Historically, the presidential political adviser has maintained a certain distance as his newly elected client begins running the country. Counsel has been offered from an outside office. Generally, the adviser's insights are narrowly confined, in most cases, to politics. Rove, however, went into the White House on the federal payroll and eventually merged his political expertise with a considerable knowledge of policy to create an unprecedented hybrid creature. The political strategy Karl Rove helps George W. Bush execute is defined by the policy Rove and the president have determined will serve GOP goals. Rove is best suited to the martial arts of political combat and thus has pursued public policy as if it were a campaign rather than a public debate on the merits of any proposal.

Much as presidents leave legacies dissected by historians, Rove will leave a legacy. In many ways, Bush has served as a voice and face for the products Karl Rove has manufactured in his little shop of politics. One piece of that legacy is transforming government into a vestigial, almost debilitated entity, a change whose consequences might have hurt Rove and the president-and, by extension, their party-after Hurricane Katrina, but that remains a longer-term goal: government must be shrunk. The rolling back or elimination of regulations concerning the environment and business will have effects across decades. Programs to expand military reach, often at the expense of education and the poor, will profoundly define who we are as a nation, and it will only be later that we recognize Rove as the minstrel who sang us happy songs we chose to hum.

Ultimately, though, Karl Rove, we think, will be a man who's remembered for figuring out how to game the American political system. Under Rove, the politics of deception has become a conventional political tool. By drumming up the cash he needs from corporate supporters, Rove has been able to fill the ether with television and radio ads that create an alternative reality. When parents, busy over the kitchen table with their children, glance at the television flickering across the room and see their smiling president beneath a "Mission Accomplished" banner, they assume the worst is over. Image trumps truth. The stage is more important than the facts. The polls go up.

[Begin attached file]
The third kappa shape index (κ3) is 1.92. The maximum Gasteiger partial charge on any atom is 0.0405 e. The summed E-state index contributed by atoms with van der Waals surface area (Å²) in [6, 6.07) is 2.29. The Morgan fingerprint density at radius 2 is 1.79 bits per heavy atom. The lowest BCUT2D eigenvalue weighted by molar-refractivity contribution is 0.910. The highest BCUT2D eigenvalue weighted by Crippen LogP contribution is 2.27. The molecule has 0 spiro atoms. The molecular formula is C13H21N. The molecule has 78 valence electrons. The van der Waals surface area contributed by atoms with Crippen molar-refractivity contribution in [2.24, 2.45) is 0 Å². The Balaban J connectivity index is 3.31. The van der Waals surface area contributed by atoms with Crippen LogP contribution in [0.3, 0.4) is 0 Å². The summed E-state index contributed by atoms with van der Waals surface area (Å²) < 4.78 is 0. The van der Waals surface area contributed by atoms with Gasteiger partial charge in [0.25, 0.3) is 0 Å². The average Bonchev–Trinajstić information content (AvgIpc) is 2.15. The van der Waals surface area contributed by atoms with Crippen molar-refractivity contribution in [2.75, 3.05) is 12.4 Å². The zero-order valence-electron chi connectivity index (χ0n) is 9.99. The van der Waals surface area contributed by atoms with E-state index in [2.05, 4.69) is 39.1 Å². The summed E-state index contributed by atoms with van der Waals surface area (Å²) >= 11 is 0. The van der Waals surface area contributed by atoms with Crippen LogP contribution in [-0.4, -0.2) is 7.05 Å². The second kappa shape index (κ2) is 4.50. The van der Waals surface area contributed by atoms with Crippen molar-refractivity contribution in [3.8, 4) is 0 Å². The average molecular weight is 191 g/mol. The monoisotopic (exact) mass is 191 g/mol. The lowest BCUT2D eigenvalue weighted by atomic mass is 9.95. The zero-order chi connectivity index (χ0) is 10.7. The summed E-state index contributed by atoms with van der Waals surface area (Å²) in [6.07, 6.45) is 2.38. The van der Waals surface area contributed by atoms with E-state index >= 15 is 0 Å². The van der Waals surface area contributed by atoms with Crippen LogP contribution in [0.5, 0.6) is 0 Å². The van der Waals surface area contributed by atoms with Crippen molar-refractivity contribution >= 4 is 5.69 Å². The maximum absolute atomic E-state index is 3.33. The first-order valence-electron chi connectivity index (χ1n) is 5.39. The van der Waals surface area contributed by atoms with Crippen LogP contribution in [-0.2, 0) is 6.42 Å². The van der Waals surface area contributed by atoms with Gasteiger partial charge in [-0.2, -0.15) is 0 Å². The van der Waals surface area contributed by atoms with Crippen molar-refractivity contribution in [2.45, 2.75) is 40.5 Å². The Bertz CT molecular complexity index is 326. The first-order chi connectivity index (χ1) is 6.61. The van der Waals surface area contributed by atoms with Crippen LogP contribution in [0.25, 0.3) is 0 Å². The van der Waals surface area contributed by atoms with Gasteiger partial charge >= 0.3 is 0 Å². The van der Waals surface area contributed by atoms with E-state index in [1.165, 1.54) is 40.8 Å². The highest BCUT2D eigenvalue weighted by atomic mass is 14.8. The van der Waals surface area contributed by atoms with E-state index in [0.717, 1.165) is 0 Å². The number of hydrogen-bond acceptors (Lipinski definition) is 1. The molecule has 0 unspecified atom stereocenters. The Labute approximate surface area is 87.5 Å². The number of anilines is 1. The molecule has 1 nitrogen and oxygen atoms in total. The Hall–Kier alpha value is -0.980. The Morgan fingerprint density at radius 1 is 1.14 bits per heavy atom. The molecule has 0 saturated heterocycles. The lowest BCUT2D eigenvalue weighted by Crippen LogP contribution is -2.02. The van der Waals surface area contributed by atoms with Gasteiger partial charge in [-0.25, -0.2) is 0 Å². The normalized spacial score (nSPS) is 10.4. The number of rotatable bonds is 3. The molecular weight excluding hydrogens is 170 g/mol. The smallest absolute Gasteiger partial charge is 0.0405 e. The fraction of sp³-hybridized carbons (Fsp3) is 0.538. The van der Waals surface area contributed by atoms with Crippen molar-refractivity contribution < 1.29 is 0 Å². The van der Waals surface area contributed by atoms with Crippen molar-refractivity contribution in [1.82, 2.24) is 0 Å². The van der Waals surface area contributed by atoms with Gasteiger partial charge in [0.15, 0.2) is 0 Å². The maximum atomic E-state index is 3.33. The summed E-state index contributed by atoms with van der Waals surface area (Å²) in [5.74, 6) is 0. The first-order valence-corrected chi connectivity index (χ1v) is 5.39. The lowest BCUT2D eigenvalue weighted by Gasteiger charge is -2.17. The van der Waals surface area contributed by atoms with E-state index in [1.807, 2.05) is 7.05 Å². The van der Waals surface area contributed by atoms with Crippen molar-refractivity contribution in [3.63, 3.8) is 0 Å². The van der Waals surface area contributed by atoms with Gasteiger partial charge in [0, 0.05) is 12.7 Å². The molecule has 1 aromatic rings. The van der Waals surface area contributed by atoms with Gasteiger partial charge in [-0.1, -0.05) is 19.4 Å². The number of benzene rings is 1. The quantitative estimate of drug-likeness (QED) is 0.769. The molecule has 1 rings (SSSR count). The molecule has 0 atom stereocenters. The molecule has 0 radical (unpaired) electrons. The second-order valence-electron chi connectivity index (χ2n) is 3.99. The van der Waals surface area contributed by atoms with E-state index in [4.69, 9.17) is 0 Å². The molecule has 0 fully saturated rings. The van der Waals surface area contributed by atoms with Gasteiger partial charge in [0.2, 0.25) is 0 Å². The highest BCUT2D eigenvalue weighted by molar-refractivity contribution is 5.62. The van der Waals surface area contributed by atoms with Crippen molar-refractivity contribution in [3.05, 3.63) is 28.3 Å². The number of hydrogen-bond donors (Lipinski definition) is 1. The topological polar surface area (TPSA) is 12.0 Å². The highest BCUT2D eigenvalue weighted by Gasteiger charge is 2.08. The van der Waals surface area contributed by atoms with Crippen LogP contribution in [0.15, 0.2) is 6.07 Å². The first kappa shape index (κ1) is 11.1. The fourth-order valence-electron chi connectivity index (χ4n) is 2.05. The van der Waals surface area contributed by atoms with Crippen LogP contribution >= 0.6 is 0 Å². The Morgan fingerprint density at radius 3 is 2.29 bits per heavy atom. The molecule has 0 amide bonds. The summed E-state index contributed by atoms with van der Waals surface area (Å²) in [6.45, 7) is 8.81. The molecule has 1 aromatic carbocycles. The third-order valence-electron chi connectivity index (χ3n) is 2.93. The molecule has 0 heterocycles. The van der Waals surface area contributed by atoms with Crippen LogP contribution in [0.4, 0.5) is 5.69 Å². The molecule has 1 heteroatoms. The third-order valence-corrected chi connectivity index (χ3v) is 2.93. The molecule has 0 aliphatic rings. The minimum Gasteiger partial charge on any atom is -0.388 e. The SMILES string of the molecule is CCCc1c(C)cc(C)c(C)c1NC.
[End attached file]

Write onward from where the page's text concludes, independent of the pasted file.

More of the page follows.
Democracy, to Karl Rove, is like a very large board game. The winner is whoever gets the most money and controls the message and dominates the game in perpetuity. The challenge of the game is to create sufficient doubt about opposing ideas and candidates that voters are drawn to their historical default positions. Maybe John Kerry was not the lousy, embellishing soldier the Swift Boat Veterans for Truth claimed him to be. Maybe he was a medal-winning patriot. But a barrage of critical ads moved Republican moderates and independents to reconsider whether they might stick with President Bush. Many did; enough to reelect him.

We're not suggesting that Rove is the first political operative to lie, nor that deception is the only ax he swings. Rove works with the truth, if and when it's an advantage. We are insisting, however, that he is American politics' most talented, prolific, and successful dissembler. When his policies and their merits, supported by his candidates' rhetoric, are not enough to succeed, Rove will do whatever is necessary to win.

His history is to attack opponents by working through cutouts, surrogate organizations, and various third-party operatives. When Rove's fellow campaigners such as Mark McKinnon insist there is not a detail of any contest or policy that goes untouched by Rove, they are, as a result, indicting him in the long history of undignified acts by surrogate groups and operatives that always seem to accompany Rove's campaigns. Are we to suppose that the Swift Boat Veterans for Truth spontaneously arose to attack the characteristic strength of John Kerry and that Rove had nothing to do with the development? Do we think that all of the untruths spread in South Carolina in 2000, meant to portray John McCain as a mentally unstable, biracial adulterer, rose up from the grass roots without any guidance and became the stuff of push polls and busy citizens placing flyers on windshields in church parking lots? Of course not. If Karl Rove is master of all, then he is master of both the artful political strategies of victory and the ignominious slurs used against those who oppose him and his candidates.